In the early years of my career I wrote for business and when I switched to fiction I realized I am more than a writer, I’m a storyteller. Just as brushes are the tools an artist uses to create a picture, words are the tools I use to create a story. I visualize every scene before I write and then search for the right combination of words to make emotions explode and characters come to life.
What lasting impression do you want people to take away after reading one of your novels?
My goal with every book I write is to leave the reader feeling better when they finished the book than before they read it. There is so much generosity and goodness in life, but sometimes today’s media only focuses on the bad. I want my books to acknowledge the bad but show the underlying good that is there.
Do you ever have writer’s block?
I doubt there is a writer in the world who hasn’t at one time or another dealt with writer’s block. In often happens when you have headed down the wrong street and need to turn back and find the right direction. What works for me is to turn the computer off and go for a walk. If you sit there staring at the words you’ve already written, you won’t see what’s wrong with them. To get back onto the right path, you need to give your imagination permission to roam free.
How do you deal with the distractions of social media?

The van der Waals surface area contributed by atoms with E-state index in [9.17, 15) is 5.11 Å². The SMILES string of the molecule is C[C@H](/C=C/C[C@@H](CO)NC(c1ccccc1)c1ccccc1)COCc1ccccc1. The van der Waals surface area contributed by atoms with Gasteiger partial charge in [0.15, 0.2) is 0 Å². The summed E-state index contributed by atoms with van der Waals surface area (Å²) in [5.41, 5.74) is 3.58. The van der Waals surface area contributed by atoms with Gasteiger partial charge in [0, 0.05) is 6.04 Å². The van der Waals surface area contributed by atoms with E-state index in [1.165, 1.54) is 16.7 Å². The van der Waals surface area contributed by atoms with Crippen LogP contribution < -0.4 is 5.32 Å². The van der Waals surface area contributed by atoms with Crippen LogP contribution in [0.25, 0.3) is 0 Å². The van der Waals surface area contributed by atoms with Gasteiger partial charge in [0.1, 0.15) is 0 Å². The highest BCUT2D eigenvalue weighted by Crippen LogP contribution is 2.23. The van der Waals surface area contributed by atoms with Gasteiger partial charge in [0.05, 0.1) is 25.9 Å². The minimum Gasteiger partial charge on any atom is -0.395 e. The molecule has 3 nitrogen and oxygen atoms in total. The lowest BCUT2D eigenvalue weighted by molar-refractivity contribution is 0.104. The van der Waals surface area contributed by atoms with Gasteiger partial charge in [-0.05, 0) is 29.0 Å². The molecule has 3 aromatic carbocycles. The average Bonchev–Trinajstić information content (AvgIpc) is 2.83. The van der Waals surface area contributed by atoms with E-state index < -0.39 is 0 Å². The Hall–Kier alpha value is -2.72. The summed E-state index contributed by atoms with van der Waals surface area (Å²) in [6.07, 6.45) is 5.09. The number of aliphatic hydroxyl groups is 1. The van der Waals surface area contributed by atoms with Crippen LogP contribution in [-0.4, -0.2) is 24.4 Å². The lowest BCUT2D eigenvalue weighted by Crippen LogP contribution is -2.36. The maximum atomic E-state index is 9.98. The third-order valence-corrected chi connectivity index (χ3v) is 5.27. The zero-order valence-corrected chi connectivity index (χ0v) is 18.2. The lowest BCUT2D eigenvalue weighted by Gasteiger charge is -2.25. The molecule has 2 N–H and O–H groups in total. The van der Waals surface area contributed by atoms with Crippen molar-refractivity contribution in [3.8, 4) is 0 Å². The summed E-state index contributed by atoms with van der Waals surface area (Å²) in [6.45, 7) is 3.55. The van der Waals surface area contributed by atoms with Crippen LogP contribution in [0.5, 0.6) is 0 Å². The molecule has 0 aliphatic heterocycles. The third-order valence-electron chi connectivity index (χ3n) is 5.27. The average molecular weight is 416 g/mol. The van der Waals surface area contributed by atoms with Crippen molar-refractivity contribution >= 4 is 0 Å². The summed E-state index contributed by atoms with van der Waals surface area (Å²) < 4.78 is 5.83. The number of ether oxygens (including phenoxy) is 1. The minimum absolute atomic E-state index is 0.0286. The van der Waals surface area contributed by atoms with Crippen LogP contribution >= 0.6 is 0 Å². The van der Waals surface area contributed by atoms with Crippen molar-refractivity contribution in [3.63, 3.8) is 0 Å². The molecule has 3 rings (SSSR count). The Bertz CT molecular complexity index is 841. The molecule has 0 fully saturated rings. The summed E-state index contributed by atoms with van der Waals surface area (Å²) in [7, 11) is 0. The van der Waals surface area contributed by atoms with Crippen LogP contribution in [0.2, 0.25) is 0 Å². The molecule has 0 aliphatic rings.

Social media can be very time-consuming. I absolutely love connecting with readers and am addicted to sites such as Facebook and Goodreads, but I force myself to wait until the end of the day when I’ve finished writing, then my reward is to go on online and chat with friends and fans. I have an awesome group on Facebook (BFF Clubhouse) and hanging out there is definitely my guilty pleasure.
Lastly, is there any advice you can give to aspiring writers?
Be yourself. Discover what’s in your heart and create characters you love or love to hate. Never allow yourself to follow in the tracks of another author simply because he or she sold a million copies of their book. If you stumble onto that pathway, your readers will know; your characters will sound shallow and superficial. But if you’re true to yourself and work to develop your own voice it will ring loud and true with believability. It isn’t something that happens overnight. I wrote four novels before the fifth was published, but the truth is that the first four didn’t deserve to be published, they were all part of my learning curve. So, stay with it and learn from the writers who inspire you, from the books you love, and from the books you hate. You learn something from every book you read, and sometimes that something is what not to do. Most of all enjoy every minute you spend writing—because if you’re not writing for fun, you shouldn’t be writing.